Some of the winners in the Goldman Environmental Prize. Photo Amanda Lopez

“You can ask any Salvadoran in any part of the country. We are in love with our country, our land and we will not allow this. Water is more important than gold.” —Francisco Piñeda, environmental activist

Francisco Pineda is fighting for the water. To him and his Salvadoran country people water is more valuable than gold. Rio Lempa is the longest river in El Salvador. Four million people rely on her to live and farm as they have for centuries. In 2002 Pacific Rim, a Canadian corporation, acquired the rights to begin mining exploration.

Piñeda, a family farmer in El Salvador, was content growing his corn and enjoying the fruits of his labor. But he was thrust into the role of environmental leader when a group of villagers asked for help in finding out why their river was drying up.

“So we went to the river and saw that the water from this river was being siphoned by Pacific Rim for their gold exploration upstream,” he told El Tecolote. Piñeda was in San Francisco this week to receive the prestigious Goldman Environmental Prize, the world’s largest prize for grassroots environmental activists.

Piñeda, who has a degree in sustainable agriculture, and group of community leaders, farmers and environmentalists started asking tough questions, educating other farmers about the health threats of mining, (miners use cyanide which eventually contaminates local water supplies). It changed the game for Pacific Rim. The company tried to bribe Piñeda and the others with jobs and high pay.

The organizers began getting phone calls. “They offered us a salary and work, $2,000 a month. For us, that’s a lot, but for what? Why were they offering? So we said no. After that they called and told us something could happen. Then they asked the lady that works in my mother-in-law’s home if she wanted to earn $2,000. She said ‘sure!’ They told her, ‘Okay we will pay you but you have to poison Francisco.’”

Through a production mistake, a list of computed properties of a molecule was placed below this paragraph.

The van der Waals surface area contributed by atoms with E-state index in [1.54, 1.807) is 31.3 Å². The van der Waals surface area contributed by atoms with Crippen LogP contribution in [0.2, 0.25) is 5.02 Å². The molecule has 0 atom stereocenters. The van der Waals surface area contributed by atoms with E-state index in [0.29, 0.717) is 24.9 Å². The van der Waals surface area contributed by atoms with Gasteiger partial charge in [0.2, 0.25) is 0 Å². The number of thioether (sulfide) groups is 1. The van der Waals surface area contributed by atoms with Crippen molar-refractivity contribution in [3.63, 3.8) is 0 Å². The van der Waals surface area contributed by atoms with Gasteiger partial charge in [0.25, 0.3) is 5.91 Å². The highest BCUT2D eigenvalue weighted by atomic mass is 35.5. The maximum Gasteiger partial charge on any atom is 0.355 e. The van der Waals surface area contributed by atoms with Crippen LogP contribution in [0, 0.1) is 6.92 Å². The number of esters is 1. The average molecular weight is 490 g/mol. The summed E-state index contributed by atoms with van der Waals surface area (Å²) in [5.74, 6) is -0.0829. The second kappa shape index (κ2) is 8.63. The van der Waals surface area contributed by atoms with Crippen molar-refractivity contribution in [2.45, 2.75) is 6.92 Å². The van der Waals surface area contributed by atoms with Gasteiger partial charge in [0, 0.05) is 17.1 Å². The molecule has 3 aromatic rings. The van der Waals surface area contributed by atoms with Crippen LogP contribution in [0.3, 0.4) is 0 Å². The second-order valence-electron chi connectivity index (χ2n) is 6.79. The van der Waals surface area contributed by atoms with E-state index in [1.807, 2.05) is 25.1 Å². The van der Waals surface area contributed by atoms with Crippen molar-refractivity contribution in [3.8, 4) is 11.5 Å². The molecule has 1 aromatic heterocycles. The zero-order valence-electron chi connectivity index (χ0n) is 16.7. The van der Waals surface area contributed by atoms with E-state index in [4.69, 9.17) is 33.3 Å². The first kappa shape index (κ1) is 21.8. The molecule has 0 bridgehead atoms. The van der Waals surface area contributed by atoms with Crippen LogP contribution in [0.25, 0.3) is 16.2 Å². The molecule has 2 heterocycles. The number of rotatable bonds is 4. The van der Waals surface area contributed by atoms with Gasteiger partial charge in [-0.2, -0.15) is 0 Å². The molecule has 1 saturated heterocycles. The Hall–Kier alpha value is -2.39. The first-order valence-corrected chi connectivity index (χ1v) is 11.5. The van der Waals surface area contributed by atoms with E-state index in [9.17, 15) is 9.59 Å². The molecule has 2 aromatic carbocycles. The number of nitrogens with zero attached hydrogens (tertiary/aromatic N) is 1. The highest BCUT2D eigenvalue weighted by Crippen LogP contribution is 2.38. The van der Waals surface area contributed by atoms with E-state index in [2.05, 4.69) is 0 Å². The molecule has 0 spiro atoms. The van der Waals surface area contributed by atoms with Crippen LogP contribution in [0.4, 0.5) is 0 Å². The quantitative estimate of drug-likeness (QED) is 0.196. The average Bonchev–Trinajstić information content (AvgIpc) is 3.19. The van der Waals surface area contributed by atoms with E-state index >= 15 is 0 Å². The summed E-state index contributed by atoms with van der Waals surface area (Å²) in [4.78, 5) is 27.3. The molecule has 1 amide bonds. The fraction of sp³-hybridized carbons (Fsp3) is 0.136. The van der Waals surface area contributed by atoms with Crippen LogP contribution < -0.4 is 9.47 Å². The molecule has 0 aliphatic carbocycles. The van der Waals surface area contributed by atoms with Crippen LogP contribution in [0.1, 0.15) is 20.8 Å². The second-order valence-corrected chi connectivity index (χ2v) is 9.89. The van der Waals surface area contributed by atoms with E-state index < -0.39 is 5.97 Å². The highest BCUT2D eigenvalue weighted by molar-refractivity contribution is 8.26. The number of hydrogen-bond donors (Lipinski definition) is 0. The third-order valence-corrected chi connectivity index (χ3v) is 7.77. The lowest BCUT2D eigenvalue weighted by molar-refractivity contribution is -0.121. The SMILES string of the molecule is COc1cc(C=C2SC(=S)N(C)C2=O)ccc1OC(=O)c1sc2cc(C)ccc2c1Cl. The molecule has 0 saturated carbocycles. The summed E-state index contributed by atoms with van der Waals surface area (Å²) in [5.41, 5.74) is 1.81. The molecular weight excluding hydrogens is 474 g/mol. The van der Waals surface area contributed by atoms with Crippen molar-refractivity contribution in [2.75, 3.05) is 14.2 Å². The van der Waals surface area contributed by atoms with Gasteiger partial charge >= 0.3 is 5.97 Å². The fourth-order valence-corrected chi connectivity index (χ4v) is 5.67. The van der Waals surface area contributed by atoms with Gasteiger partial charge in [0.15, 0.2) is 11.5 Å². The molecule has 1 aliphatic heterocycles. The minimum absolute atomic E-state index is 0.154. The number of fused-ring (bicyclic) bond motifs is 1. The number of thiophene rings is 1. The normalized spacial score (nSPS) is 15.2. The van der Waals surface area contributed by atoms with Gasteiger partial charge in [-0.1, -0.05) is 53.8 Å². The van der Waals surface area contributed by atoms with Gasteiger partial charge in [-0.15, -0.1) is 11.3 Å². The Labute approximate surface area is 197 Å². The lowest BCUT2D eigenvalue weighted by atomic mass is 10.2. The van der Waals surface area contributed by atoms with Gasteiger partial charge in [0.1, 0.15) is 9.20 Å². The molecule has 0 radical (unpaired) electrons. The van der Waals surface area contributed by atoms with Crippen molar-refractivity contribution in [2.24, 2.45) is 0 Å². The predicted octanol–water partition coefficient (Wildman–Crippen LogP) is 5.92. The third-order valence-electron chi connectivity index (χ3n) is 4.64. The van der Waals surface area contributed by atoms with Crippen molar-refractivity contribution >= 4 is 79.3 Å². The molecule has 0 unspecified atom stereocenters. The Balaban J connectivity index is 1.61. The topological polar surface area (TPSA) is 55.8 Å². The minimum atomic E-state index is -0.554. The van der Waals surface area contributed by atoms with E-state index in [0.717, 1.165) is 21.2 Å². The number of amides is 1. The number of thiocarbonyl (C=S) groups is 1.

As a result of their activist work and organizing, a great public awareness of the mining project grew, leaving many of the country people angry over the mining exploration. In 2008, the Salvadoran government suspended Pacific Rim’s exploration permits.

In 2009 the killing of the anti-mining activists began. One of Piñeda’s friends disappeared, Marcelo Rivera. They kept him almost 10 days and “then we found out he was assassinated, with signs of torture. After that, another compañero, Ramiro Rivera (no relation) was attacked but he recuperated. Then on Dec. 20, I remember quite well because that was my daughter’s birthday, I was preparing to eat some cake with my daughter. At 3pm I get the call from Ramiro’s daughter and she says ‘We think they’ve killed my papa.’ It was hard for me to hear that. He had two police officers protecting him.”

“I called the priest and asked him to accompany me. We went with the family to identify his body. It was not easy. However, his words follow us because three days before, we had had a meeting and he said: ‘Look compañeros, one of us is going to die. But whoever remains standing has to continue to struggle.”

Said Piñero, “That’s a promise among ourselves, to keep on until the mining exploitation that menaces us stops.”

Six days after Ramiro was killed, someone murdered Dora Santos Sorto, wife of environmental activist Santos Rodriguez.

“She went with us to all the activities. She always had her small child in her arms. That day I was close to her house, visiting the widow of companero Ramiro, when we heard five gunshots” Someone realized that Dora was by the river. “We took off down the road. When we got to the river, we saw her body, her 2-year old son was at her side, and in her stomach was her baby, she was eight months pregnant, and the baby was moving so much in her stomach,” said Piñeda, tearfully.